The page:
End of the Tether HTML version

Chapter 3
Just at that time the Japanese were casting far and wide for ships of European build,
and he had no difficulty in finding a purchaser, a speculator who drove a hard bargain,
but paid cash down for the Fair Maid, with a view to a profitable resale. Thus it came
about that Captain Whalley found himself on a certain afternoon descending the steps
of one of the most important post-offices of the East with a slip of bluish paper in his
hand. This was the receipt of a registered letter enclosing a draft for two hundred
pounds, and addressed to Melbourne. Captain Whalley pushed the paper into his
waistcoat-pocket, took his stick from under his arm, and walked down the street.
It was a recently opened and untidy thoroughfare with rudimentary side-walks and a soft
layer of dust cushioning the whole width of the road. One end touched the slummy
street of Chinese shops near the harbor, the other drove straight on, without houses, for
a couple of miles, through patches of jungle-like vegetation, to the yard gates of the new
Consolidated Docks Company. The crude frontages of the new Government buildings
alternated with the blank fencing of vacant plots, and the view of the sky seemed to give
an added spaciousness to the broad vista. It was empty and shunned by natives after
business hours, as though they had expected to see one of the tigers from the
neighborhood of the New Waterworks on the hill coming at a loping canter down the
middle to get a Chinese shopkeeper for supper. Captain Whalley was not dwarfed by
the solitude of the grandly planned street. He had too fine a presence for that. He was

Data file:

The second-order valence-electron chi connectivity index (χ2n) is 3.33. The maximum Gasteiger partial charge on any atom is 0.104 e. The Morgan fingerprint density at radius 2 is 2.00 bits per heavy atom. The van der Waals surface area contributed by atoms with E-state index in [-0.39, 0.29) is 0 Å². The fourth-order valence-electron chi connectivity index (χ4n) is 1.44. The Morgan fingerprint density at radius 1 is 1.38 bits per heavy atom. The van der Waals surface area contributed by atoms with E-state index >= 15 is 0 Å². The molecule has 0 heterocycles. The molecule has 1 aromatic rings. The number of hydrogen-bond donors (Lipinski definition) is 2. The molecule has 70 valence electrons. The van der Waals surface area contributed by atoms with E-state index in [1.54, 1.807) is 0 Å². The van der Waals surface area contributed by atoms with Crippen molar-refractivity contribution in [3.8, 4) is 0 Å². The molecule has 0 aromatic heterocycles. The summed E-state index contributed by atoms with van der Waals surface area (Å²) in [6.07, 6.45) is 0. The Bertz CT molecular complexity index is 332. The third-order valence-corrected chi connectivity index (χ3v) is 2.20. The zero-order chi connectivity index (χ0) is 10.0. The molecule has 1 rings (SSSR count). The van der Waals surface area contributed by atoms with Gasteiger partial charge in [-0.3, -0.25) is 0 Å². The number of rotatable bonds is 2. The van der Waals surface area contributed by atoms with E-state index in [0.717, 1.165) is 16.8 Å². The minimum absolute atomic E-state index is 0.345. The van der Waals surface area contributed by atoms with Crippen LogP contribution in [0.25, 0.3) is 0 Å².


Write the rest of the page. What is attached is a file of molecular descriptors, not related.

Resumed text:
only a lonely figure walking purposefully, with a great white beard like a pilgrim, and with
a thick stick that resembled a weapon. On one side the new Courts of Justice had a low
and unadorned portico of squat columns half concealed by a few old trees left in the
approach. On the other the pavilion wings of the new Colonial Treasury came out to the
line of the street. But Captain Whalley, who had now no ship and no home,
remembered in passing that on that very site when he first came out from England there
had stood a fishing village, a few mat huts erected on piles between a muddy tidal creek
and a miry pathway that went writhing into a tangled wilderness without any docks or
No ship--no home. And his poor Ivy away there had no home either. A boarding-house
is no sort of home though it may get you a living. His feelings were horribly rasped by
the idea of the boarding-house. In his rank of life he had that truly aristocratic
temperament characterized by a scorn of vulgar gentility and by prejudiced views as to
the derogatory nature of certain occupations. For his own part he had always preferred
sailing merchant ships (which is a straight- forward occupation) to buying and selling
merchandise, of which the essence is to get the better of somebody in a bargain--an
undignified trial of wits at best. His father had been Colonel Whalley (retired) of the H. E.
I. Company's service, with very slender means besides his pen- sion, but with
distinguished connections. He could remember as a boy how frequently waiters at the
inns, country tradesmen and small people of that sort, used to "My lord" the old warrior
on the strength of his appearance.